• Most competitive economy in the West African sub-region and 11th in sub-Saharan Africa (World Economic Forum Global Competitiveness Index 2019)

• 1st FDI destination in West Africa & 4th in sub-Saharan Africa (EY Attractiveness Report, October 2018)

3. Accessibility

• Geographically closer than any other country to the centre of the earth. An average of 8 hours of flying time to Europe and the Americas (World Population Review (WPR))

• World-class airport (Kotoka International

Airport) adjudged the best airport in West Africa and the best in Africa for airport service quality, with the capacity to serve 2-5 million passengers per annum

• Home to one of West Africa’s largest ports – Tema Port, which is centrally located in West Africa and has been upgraded to handle 3.5 million TEUs

• Immediate access to the over-370m market size of the Economic Community of West African States (ECOWAS)

• Access to the African Continental Free Trade Area (AfCFTA) market of 1.3 billion people across Africa, with a combined Gross Domestic Product (GDP) of $3.4 trillion

4. Competitive and educated

• Availability of skilled and trainable labour

• One of the most competitive minimum wages in the West African subregion at GH¢14.88

• One of the highest literacy rates in the West African sub-region. The adult (15 years or older) literacy rate being 79% (World Bank Group)

5. Strong resource pool

• No. 1 gold-producing country in Africa

• 2nd largest cocoa producer in the world

• 3rd largest bauxite reserve in Africa, with an estimated reserve base of 500 million

• Over 6 billion tonnes of iron deposits and over 60 million tonnes of manganese

• Over 189,000 barrels of oil produced daily

• 8 trillion cubic feet of natural gas reserves

• 5 million hectares of arable land

• 4 million hectares of cultivable land & 228,792 hectares of irrigable land

• 560km of pristine coastline

Source: Ghana Investment Promotion Centre (GIPC) –


The authorities have sought IMF support and reached a staff-level agreement (SLA) in December 2022. Ghana is seeking a three-year arrangement under the Extended Credit Facility (ECF) of about US$3 billion. With a view to restoring public debt sustainability, the authorities have announced a comprehensive debt restructuring, implemented a moratorium on external official bilateral and commercial debt repayments, requested debt treatment under the G20 Common Framework, and committed to an ambitious fiscal consolidation plan. They completed a domestic debt exchange (DDE) programme in February 2023. Growth is expected to decelerate further in 2023 as macroeconomic weaknesses and contractionary fiscal and monetary policies dampen aggregate demand. Growth is expected to slow further to 1.6 per cent in 2023 and remain muted in 2024, before returning toward its potential. Non-extractives growth is expected to be low compared to the Covid-19 pandemic and 2014 crisis periods, with agriculture affected by high input prices and a disease affecting cocoa trees. Extractives growth is expected to be robust thanks to new gold mines and a recovery in small-scale mining. Going forward, the authorities will need to complement their incipient macroeconomic stability programme with growth-enhancing structural reforms such as improving the business environment and promoting export competitiveness, transitioning to the digital economy to boost productivity, and investing in resilient public infrastructure to adapt to the impact of climate change. The outlook is challenging. Risks to the outlook include delays in external debt restructuring and the IMF programme, increased financial sector vulnerabilities, and the realisation of contingent energy sector liabilities. In the shorter term, poverty is expected to increase slightly, due to the cumulative effects of increases in electricity and water tariffs, rising food prices and an increase in VAT. The revised electricity tariffs could be less regressive and reduce poverty if a portion of the increased revenues were targeted to the poor in the form of cash transfers.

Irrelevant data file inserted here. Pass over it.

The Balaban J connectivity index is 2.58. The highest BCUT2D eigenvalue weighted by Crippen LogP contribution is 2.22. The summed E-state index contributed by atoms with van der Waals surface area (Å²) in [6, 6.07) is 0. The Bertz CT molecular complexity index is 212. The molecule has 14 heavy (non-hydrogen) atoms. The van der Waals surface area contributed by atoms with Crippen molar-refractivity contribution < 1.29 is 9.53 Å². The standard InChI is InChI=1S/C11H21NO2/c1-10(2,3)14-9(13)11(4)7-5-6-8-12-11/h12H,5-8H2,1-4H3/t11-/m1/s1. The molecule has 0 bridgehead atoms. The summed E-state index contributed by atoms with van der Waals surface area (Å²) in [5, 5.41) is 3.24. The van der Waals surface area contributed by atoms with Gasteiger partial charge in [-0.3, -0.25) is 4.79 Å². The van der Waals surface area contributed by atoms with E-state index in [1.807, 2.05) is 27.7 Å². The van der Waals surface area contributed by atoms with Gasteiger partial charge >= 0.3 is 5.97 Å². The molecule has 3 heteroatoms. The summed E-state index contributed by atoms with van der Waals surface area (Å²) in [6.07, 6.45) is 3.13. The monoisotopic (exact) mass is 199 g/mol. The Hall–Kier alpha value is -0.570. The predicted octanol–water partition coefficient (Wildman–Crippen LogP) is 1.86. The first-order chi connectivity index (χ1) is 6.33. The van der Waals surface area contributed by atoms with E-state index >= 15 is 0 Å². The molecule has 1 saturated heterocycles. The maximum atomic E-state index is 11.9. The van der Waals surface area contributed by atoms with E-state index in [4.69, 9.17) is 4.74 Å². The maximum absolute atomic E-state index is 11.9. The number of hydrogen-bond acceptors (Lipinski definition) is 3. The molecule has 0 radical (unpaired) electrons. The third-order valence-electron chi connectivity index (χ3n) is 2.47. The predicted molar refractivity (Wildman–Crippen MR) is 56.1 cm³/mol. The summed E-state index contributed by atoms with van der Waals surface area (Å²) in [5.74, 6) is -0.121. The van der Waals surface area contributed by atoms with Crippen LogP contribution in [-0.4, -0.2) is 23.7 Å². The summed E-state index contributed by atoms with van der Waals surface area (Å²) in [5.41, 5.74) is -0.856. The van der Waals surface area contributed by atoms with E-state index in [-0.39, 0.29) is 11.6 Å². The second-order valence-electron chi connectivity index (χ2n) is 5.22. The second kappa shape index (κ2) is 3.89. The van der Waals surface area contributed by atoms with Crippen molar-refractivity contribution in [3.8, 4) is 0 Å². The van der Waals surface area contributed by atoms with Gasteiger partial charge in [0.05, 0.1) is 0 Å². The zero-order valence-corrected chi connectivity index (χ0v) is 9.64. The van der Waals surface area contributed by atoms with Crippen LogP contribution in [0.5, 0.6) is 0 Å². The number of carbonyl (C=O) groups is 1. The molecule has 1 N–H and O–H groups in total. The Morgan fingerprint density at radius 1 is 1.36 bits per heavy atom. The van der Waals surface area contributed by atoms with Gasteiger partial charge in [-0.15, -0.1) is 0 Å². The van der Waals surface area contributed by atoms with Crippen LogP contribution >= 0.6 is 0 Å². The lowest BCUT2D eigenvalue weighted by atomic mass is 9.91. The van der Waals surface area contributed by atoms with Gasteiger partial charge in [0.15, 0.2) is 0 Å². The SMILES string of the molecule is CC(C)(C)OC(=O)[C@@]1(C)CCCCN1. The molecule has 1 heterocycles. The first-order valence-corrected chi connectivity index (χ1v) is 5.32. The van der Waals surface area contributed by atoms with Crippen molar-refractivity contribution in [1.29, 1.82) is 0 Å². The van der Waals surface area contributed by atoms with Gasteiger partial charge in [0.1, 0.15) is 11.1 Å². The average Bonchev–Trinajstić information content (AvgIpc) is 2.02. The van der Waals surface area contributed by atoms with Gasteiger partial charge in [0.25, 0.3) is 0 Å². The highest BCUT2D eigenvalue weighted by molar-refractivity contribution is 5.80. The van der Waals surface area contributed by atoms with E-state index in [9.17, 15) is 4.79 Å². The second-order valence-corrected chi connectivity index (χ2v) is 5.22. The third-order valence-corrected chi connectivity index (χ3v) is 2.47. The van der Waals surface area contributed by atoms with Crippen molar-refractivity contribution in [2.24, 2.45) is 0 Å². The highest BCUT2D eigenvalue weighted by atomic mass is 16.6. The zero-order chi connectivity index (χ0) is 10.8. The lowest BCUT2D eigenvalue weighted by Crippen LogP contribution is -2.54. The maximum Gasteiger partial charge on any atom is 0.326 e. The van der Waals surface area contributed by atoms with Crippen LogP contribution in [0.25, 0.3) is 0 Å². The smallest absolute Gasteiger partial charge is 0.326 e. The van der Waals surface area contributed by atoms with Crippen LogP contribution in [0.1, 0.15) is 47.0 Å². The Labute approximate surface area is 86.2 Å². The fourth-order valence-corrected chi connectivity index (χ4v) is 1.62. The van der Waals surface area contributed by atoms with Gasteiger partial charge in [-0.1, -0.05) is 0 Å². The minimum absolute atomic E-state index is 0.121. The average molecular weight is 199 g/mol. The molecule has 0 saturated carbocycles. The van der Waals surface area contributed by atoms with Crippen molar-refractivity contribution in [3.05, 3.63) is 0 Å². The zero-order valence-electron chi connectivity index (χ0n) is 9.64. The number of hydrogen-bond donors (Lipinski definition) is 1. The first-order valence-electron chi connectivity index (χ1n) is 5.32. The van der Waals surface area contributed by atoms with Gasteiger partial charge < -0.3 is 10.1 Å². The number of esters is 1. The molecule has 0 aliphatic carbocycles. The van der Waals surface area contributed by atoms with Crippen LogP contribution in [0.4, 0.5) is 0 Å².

Source: World Bank

Ghana is Open for Business

Previous article

Interview with Yofi Grant, CEO, Ghana Investment Promotion Centre (GIPC)

Next article

You may also like


Leave a reply

Your email address will not be published. Required fields are marked *

More in Article